Two former Baltimore County Councilmen say they cannot recall and do not believe they were ever briefed on a $21 million pension investment loss.
Councilman Joseph Bartenfelder, a Fullerton Democrat, and Bryan McIntire, a Timonium Republican, both served on the County Council in 2008 at the same time county officials requested changes to pension regulations. Some of those changes instituted prohibitions on the county’s ability from investing pension funds in derivatives and mortgage-backed funds.
Bartenfelder said the discussion of the requested changes five years ago was very general.
“There was nothing specific and no mention of a $21 million loss,” said Bartenfelder. “They were just saying there had to be changes because of a loss but how much was lost was never mentioned.”
McIntire had a similar memory.
“I certainly don’t recall and I just don’t think I’d forget a $21 million loss,” said McIntire. “That’s not pocket change.”
“The council was informed,” said Kamenetz, who chaired the council in 2008. “We were aware of the nature of the loss and enacted changes to our bonding portfolio concept so this would not occur again. Now we’re investigating the opportunity to pursue a cause of action and if we can recover something it would be great.”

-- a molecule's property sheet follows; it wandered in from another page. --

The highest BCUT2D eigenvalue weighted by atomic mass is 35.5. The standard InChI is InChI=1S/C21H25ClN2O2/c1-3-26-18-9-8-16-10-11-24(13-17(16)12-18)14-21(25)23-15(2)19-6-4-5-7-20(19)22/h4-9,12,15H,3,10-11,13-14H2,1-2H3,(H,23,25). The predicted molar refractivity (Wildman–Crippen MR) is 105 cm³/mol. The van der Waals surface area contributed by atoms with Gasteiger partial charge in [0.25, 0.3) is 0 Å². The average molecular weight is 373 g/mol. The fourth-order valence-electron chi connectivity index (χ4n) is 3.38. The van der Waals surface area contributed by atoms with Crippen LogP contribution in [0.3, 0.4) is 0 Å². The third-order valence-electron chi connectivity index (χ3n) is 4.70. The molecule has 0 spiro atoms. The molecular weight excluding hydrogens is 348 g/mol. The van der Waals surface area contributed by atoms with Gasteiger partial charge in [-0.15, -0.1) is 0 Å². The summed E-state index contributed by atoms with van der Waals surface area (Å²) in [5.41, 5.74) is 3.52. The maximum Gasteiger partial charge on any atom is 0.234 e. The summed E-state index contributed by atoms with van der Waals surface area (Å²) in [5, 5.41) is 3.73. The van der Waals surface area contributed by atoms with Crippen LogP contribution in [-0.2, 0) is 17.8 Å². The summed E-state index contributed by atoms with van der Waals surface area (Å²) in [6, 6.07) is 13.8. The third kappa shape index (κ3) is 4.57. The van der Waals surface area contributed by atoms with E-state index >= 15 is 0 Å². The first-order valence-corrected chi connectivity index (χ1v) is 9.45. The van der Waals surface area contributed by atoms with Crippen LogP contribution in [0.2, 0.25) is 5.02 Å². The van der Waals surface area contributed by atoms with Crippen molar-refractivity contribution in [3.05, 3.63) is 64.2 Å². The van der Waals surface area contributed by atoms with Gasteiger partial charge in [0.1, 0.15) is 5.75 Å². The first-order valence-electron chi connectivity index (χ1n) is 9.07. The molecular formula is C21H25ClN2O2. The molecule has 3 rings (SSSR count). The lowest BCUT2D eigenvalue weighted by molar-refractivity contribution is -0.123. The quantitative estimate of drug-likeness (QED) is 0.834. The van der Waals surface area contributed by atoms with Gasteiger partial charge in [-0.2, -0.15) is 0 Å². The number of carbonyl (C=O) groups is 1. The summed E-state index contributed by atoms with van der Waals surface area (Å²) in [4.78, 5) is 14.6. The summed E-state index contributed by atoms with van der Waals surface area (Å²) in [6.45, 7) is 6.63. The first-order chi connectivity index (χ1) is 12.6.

There are no minutes from the January 2008 council work session that show the loss was discussed publicly.
County officials met April 13 in secret with members of the council to discuss a possible lawsuit against Merrill Lynch related to the bad investment in a fund known as Mainsail II LLC, which was backed by subprime mortgages.
The county plans to ask the council in two weeks to approve a contract to hire an outside attorney to pursue a lawsuit against Merrill Lynch.
The investment firm is being sued in federal court by King County, WA over investments in the same fund. That suit was filed in 2010.